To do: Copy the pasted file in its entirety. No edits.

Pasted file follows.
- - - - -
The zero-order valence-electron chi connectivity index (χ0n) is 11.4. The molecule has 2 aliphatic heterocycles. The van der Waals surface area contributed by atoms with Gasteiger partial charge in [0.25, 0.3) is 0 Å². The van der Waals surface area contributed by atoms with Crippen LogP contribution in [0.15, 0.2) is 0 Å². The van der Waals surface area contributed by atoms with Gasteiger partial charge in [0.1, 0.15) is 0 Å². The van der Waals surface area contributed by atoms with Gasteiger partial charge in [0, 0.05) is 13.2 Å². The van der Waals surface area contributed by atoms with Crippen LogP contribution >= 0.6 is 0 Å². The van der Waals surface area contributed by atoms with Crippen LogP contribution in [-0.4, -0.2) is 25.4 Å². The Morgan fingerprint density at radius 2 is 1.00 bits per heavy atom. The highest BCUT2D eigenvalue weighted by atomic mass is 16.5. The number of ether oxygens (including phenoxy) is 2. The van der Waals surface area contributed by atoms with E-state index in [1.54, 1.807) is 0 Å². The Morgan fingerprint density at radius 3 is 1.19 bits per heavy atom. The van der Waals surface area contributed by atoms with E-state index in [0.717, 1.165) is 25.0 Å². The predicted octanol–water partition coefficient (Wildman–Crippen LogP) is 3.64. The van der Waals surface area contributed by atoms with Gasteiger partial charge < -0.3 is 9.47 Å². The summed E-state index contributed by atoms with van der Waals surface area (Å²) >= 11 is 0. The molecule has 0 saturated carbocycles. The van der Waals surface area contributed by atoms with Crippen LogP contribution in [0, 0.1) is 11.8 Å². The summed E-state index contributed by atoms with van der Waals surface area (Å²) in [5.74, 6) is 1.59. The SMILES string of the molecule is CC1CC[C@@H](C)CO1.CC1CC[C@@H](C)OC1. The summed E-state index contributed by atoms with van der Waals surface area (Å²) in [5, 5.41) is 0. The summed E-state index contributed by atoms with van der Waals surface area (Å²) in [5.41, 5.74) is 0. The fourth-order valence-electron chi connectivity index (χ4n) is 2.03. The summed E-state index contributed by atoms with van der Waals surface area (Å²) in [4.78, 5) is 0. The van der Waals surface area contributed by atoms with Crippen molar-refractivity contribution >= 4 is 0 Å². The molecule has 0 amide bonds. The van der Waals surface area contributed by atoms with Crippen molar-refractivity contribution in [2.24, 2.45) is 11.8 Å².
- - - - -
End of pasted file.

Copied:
The zero-order valence-electron chi connectivity index (χ0n) is 11.4. The molecule has 2 aliphatic heterocycles. The van der Waals surface area contributed by atoms with Gasteiger partial charge in [0.25, 0.3) is 0 Å². The van der Waals surface area contributed by atoms with Crippen LogP contribution in [0.15, 0.2) is 0 Å². The van der Waals surface area contributed by atoms with Gasteiger partial charge in [0.1, 0.15) is 0 Å². The van der Waals surface area contributed by atoms with Gasteiger partial charge in [0, 0.05) is 13.2 Å². The van der Waals surface area contributed by atoms with Crippen LogP contribution >= 0.6 is 0 Å². The van der Waals surface area contributed by atoms with Crippen LogP contribution in [-0.4, -0.2) is 25.4 Å². The Morgan fingerprint density at radius 2 is 1.00 bits per heavy atom. The highest BCUT2D eigenvalue weighted by atomic mass is 16.5. The number of ether oxygens (including phenoxy) is 2. The van der Waals surface area contributed by atoms with E-state index in [1.54, 1.807) is 0 Å². The Morgan fingerprint density at radius 3 is 1.19 bits per heavy atom. The van der Waals surface area contributed by atoms with E-state index in [0.717, 1.165) is 25.0 Å². The predicted octanol–water partition coefficient (Wildman–Crippen LogP) is 3.64. The van der Waals surface area contributed by atoms with Gasteiger partial charge < -0.3 is 9.47 Å². The summed E-state index contributed by atoms with van der Waals surface area (Å²) >= 11 is 0. The molecule has 0 saturated carbocycles. The van der Waals surface area contributed by atoms with Crippen LogP contribution in [0, 0.1) is 11.8 Å². The summed E-state index contributed by atoms with van der Waals surface area (Å²) in [5.74, 6) is 1.59. The SMILES string of the molecule is CC1CC[C@@H](C)CO1.CC1CC[C@@H](C)OC1. The summed E-state index contributed by atoms with van der Waals surface area (Å²) in [5, 5.41) is 0. The summed E-state index contributed by atoms with van der Waals surface area (Å²) in [5.41, 5.74) is 0. The fourth-order valence-electron chi connectivity index (χ4n) is 2.03. The summed E-state index contributed by atoms with van der Waals surface area (Å²) in [4.78, 5) is 0. The van der Waals surface area contributed by atoms with Crippen molar-refractivity contribution >= 4 is 0 Å². The molecule has 0 amide bonds. The van der Waals surface area contributed by atoms with Crippen molar-refractivity contribution in [2.24, 2.45) is 11.8 Å².